Who would have believed just a few years ago that either the Utah House or Senate would take off the table a way to catch drunk drivers? And this in Utah, which has some of the toughest alcohol control and DUI laws in the nation?
It no doubt helped Butterfield that he could cite a number of studies and statistics that show checkpoints are less effective in catching DUIs than what is called “saturation patrols” – a law enforcement tactic where trained DUI cops stake out, in large numbers, geographic trouble spots, like a row of bars or night clubs, and move in to grab likely DUIs when the police officers observe erratic behavior.
In those cases, said Butterfield, people are not being pulled over without cause and their vehicles searched for possible violations.
The cops observe a person staggering to his car from the bar or in following them see the driver weave around in traffic, drive without turning on their headlights or roll a stop sign or red light.
Frank said when he was ushered into a big box parking lot that had coned lanes and traffic backed upped he had to roll down his windows, the cops shined flashlights into his car, perhaps looking for open alcohol containers or sniffing for liquor breathe, and then waived him through. It took around 10 minutes of his time and left him with a bad feeling about what he and his family had to go through.
Butterfield said he had recently gone through a checkpoint and didn’t feel good about it either, which started his investigation into whether such police stakeouts were good public policy and legal.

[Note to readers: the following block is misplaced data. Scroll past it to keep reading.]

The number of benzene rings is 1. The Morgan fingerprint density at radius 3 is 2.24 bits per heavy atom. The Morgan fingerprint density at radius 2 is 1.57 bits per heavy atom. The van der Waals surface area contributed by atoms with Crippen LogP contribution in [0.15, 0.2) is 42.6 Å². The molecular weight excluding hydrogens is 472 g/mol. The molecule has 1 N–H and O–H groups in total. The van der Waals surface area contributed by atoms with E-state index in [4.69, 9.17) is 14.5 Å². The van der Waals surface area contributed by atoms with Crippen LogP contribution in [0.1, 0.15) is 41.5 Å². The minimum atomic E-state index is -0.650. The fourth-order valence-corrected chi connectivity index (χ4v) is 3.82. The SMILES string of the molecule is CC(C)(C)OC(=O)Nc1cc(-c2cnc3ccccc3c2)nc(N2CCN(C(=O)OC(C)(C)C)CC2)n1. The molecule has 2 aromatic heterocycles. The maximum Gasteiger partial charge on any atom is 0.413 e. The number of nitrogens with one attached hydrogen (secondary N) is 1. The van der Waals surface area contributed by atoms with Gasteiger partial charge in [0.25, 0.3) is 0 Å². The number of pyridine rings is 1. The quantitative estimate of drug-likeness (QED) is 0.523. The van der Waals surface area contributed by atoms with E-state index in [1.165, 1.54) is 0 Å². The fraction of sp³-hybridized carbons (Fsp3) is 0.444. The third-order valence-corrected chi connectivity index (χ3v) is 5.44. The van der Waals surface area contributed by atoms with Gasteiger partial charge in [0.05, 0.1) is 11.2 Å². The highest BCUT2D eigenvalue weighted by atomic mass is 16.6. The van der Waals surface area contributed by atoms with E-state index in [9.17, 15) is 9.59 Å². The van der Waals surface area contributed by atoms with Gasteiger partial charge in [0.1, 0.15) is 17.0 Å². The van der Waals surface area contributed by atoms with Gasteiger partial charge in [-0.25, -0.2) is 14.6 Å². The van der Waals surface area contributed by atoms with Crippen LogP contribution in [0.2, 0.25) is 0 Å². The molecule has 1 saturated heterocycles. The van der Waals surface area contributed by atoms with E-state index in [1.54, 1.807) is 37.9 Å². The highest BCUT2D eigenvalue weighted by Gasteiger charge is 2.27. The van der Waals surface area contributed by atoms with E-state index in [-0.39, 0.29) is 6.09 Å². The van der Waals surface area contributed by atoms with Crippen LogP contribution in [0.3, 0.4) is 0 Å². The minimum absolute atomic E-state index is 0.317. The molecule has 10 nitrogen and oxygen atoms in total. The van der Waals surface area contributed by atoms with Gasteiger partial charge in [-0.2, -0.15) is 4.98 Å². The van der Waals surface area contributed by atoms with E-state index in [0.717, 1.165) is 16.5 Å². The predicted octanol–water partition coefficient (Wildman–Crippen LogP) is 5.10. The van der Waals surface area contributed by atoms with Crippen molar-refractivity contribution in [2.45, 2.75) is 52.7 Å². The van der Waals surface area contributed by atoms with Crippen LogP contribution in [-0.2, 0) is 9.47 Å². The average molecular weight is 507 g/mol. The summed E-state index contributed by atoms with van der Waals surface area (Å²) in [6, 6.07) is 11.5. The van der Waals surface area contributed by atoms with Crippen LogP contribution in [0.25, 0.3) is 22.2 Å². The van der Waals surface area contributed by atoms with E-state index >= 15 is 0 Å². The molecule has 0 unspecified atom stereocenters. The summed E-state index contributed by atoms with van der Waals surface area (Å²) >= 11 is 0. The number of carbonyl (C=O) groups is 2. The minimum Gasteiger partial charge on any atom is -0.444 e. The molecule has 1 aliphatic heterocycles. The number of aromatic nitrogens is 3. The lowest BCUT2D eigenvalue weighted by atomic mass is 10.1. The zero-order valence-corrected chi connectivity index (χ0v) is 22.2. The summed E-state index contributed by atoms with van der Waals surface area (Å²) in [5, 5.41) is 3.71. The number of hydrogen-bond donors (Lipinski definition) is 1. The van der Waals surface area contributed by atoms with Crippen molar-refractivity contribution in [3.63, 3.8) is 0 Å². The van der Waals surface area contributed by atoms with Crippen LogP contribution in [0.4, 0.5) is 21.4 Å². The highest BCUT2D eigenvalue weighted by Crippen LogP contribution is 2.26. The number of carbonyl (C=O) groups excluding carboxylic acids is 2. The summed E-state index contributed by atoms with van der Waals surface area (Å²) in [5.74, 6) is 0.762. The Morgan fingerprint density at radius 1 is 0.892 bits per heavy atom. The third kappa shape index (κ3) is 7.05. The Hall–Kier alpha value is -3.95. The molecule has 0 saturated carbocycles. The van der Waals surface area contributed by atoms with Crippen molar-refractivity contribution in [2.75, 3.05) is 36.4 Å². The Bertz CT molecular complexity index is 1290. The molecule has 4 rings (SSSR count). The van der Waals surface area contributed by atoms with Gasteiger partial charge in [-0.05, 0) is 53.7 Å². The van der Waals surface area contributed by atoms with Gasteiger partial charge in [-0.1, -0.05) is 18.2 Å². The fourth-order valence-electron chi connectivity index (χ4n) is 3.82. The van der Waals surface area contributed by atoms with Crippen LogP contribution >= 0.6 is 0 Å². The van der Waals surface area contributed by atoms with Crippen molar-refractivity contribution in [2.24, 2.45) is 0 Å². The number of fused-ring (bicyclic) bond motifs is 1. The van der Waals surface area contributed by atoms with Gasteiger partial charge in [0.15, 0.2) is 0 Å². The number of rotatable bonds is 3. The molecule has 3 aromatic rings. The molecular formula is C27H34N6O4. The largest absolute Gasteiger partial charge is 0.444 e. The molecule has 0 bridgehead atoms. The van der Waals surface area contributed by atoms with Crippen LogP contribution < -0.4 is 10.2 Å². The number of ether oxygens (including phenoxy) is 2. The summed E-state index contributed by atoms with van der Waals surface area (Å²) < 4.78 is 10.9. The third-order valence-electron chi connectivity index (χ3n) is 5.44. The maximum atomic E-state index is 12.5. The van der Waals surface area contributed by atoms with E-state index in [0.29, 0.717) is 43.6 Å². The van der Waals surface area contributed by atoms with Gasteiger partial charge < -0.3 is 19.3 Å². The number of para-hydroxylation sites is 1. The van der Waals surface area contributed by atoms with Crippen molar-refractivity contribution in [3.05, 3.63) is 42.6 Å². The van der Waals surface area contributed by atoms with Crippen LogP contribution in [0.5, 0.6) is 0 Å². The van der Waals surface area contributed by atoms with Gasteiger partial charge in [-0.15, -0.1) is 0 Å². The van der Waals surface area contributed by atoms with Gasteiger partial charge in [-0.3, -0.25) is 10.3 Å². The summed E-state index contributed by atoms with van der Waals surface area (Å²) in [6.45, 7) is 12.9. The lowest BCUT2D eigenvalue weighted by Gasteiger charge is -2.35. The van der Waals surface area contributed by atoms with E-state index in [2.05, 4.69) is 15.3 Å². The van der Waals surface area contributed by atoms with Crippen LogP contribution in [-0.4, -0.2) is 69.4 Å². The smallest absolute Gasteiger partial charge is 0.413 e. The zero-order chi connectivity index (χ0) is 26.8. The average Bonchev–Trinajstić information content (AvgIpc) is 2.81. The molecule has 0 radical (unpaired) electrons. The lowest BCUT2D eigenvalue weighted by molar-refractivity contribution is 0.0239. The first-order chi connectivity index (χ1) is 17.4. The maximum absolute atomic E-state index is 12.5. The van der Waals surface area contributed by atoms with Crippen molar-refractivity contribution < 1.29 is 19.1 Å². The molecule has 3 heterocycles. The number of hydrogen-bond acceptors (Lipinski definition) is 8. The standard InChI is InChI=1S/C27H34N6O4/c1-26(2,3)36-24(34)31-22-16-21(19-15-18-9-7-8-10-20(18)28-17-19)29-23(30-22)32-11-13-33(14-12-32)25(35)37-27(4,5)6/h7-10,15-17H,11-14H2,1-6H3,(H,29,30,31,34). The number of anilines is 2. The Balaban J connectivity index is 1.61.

Several opponents to HB140 complained that under the bill police could still hold a checkpoint in an effort to check boats for invasive species of mussels, feared to take over Utah lakes if introduced.
“You would allow a checkpoint for some species, but not for drunken drivers?” asked Rep. Lee Perry, R-Perry, currently a law officer. What kind of signal, Perry said, does that send to the public about which is more important – some mussels or drunk drivers?
Butterfield said it comes down to what works. You can’t tell if a boat being pulled on a trailer has the invasive species hanging on without stopping it at a checkpoint on a road going into or out of a boat loading area, and there is a better way to catch DUIs than in a dragnet – use saturation patrols.
“This is an important debate,” said House Majority Whip Greg Hughes, R-Draper.
“We (in the Legislature) have to weigh law enforcement practices with individual freedoms.
“This is not about being aggressive on DUIs. We all want that. We need to get DUIs off the road.”
But if it is OK to stop random cars to look for DUIs, what is the next step? Stop cars for any other possible crimes, like shoplifting? Asked Hughes.
DUI checkpoints don’t increase driving safety and don’t catch many DUIs, in part because they must be publicized by time and place and drunks can just avoid them, said Hughes.
Checkpoints, when balanced against individual freedoms, “are not good public policy,” he added.
And so you have it, Utah, of all places, moving to stop DUI roadblocks in favor of 4th Amendment rights.
I doubt you would have seen that in the last 20 years, when law enforcement and prosecutors got just about all they asked for from a Utah Legislature.